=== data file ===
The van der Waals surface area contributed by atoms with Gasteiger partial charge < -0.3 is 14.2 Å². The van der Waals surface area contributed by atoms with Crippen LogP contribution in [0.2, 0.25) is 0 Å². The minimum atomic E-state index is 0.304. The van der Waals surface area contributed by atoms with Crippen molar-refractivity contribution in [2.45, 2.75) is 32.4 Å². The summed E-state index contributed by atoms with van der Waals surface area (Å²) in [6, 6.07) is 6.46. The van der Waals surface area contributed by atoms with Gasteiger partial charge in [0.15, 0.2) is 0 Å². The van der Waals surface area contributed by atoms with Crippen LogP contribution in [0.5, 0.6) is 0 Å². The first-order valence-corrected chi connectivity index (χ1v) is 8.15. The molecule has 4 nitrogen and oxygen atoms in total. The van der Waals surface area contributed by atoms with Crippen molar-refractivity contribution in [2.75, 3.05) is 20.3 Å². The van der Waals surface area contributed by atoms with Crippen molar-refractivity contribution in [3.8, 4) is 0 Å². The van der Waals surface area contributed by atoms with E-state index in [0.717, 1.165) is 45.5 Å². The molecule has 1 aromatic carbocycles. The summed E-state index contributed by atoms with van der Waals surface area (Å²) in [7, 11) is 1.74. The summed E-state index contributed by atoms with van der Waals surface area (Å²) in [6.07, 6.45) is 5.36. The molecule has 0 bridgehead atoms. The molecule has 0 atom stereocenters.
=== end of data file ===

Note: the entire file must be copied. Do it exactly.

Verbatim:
The van der Waals surface area contributed by atoms with Gasteiger partial charge < -0.3 is 14.2 Å². The van der Waals surface area contributed by atoms with Crippen LogP contribution in [0.2, 0.25) is 0 Å². The minimum atomic E-state index is 0.304. The van der Waals surface area contributed by atoms with Crippen molar-refractivity contribution in [2.45, 2.75) is 32.4 Å². The summed E-state index contributed by atoms with van der Waals surface area (Å²) in [6, 6.07) is 6.46. The van der Waals surface area contributed by atoms with Gasteiger partial charge in [0.15, 0.2) is 0 Å². The van der Waals surface area contributed by atoms with Crippen LogP contribution in [0.5, 0.6) is 0 Å². The first-order valence-corrected chi connectivity index (χ1v) is 8.15. The molecule has 4 nitrogen and oxygen atoms in total. The van der Waals surface area contributed by atoms with Crippen molar-refractivity contribution in [2.75, 3.05) is 20.3 Å². The van der Waals surface area contributed by atoms with Crippen molar-refractivity contribution in [3.8, 4) is 0 Å². The van der Waals surface area contributed by atoms with E-state index in [0.717, 1.165) is 45.5 Å². The molecule has 1 aromatic carbocycles. The summed E-state index contributed by atoms with van der Waals surface area (Å²) in [7, 11) is 1.74. The summed E-state index contributed by atoms with van der Waals surface area (Å²) in [6.07, 6.45) is 5.36. The molecule has 0 bridgehead atoms. The molecule has 0 atom stereocenters.